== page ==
Holford ultimately released more information than Lyons ever had on her relationship with Montenegro.

Months after they had broken off their relationship, whatever its nature, Montenegro texted her after Franks' scandal to find out if she was going to betray him.

"Yeah you would never ever have to worry about me,” she texted him. “So I hope that puts you at some ease."

The other media first broke the story on Tuesday, revealing neither their source of the texts nor Holford's name. Their source showed them the topless photo but would not allow copies, Channel 12 and the Arizona Republic reported.

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Stephanie Holford's ADOC mugshot.
Arizona Department of Corrections
Ryan said Holford decided to reveal more about her story largely because of Wednesday's New Times article, which revealed her name and Arizona Department of Corrections mugshot. He said he planned Thursday's news conference only after that article, and a Wednesday Washington Examiner article in which Montenegro denied he had an "inappropriate relationship" with Holford.

In the Examiner article, Montenegro claimed that the first time Holford sent him a nude photo, he told his wife and cut off all communication with her.

"At no time have I been inappropriately involved with any staffer — nor have I ever. I have not solicited inappropriate material via text message or any other message," he told the paper.

While he didn't solicit the photo, "inappropriate" is subjective. As Ryan pointed out, Holford insists their sexting never blossomed into a real love affair.

But in her statement at the press conference, Holford went  beyond the the details revealed in the material that Lyons had allegedly swiped from her.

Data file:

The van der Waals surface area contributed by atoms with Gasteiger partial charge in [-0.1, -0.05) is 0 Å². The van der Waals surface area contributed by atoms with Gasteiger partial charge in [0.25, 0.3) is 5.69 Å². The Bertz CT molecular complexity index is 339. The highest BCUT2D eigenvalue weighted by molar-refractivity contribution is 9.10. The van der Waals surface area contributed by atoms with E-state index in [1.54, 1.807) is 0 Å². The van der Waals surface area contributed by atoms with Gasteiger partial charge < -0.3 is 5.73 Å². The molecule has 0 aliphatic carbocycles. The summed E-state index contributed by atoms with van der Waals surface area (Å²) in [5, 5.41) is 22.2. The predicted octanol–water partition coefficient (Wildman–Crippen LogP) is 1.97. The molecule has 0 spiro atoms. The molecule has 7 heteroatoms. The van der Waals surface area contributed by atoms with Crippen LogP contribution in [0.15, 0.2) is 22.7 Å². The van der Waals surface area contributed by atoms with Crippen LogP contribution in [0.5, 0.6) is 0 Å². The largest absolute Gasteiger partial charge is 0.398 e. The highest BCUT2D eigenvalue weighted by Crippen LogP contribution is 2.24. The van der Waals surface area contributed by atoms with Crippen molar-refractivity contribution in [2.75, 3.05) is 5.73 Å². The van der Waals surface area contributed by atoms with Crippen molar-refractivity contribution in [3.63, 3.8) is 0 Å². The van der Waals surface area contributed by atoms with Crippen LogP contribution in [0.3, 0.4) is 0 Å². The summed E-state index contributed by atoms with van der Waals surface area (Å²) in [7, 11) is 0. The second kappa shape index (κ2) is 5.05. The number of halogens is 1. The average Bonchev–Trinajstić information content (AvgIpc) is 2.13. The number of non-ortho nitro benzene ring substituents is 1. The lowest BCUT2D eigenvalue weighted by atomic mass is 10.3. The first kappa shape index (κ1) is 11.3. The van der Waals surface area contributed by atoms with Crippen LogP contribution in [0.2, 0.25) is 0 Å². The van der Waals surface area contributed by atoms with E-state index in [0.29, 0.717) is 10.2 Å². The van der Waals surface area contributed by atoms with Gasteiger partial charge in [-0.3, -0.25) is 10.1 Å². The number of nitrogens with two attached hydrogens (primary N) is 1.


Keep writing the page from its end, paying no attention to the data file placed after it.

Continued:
She and Ryan portrayed her as a victim of Montenegro's "grooming." At first they were just friendly to each other, she said, and then Montenegro starting sharing personal information. He said to call her Steve, not Senator.

"Over the months we began to flirt," she wrote in her statement. "I felt comfortable enough with the relationship that I began to send pictures of myself in various states of undress. Senator Montenegro asked me to send them on Snapchat instead. We engaged in sexual conversation about these pictures. These were detailed and intimate."

It's difficult to reconcile her wild side with the idea that she's a victim. When Holford was 19, in 2006, she got wasted with her brother in a car and hit an airport shuttle, injuring three people. She began a seven-year term in 2008. She wasn't a model prisoner, being found guilty over the years of promoting contraband, theft, and being out of an assigned area.

But Ryan says she has changed.  As he  explained, she kept up a 4.0 grade point average at the University of Arizona after she got out of prison. She was still employed at the Arizona Senate as Thursday, but was considering quitting.

"It was never my intent to make this affair public," she wrote. "But now that my name and image have been brought out in public I am taking accountability for my part in all this. I apologize profusely for my involvement in this matter. I want to move on in my efforts to rebuild by life."

When New Times asked Ryan if that meant she wouldn't have taken accountability if her name hadn't been revealed, Ryan said angrily, "Good day!" and hung up the phone.

Correction: This article previously stated there are 16 GOP candidates for the primary; there were actually 12. (Some dropped out earlier in the race.)
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Ray Stern has worked as a newspaper reporter in Arizona for more than two decades. He's won numerous awards for his reporting, including the Arizona Press Club's Don Bolles Award for Investigative Journalism.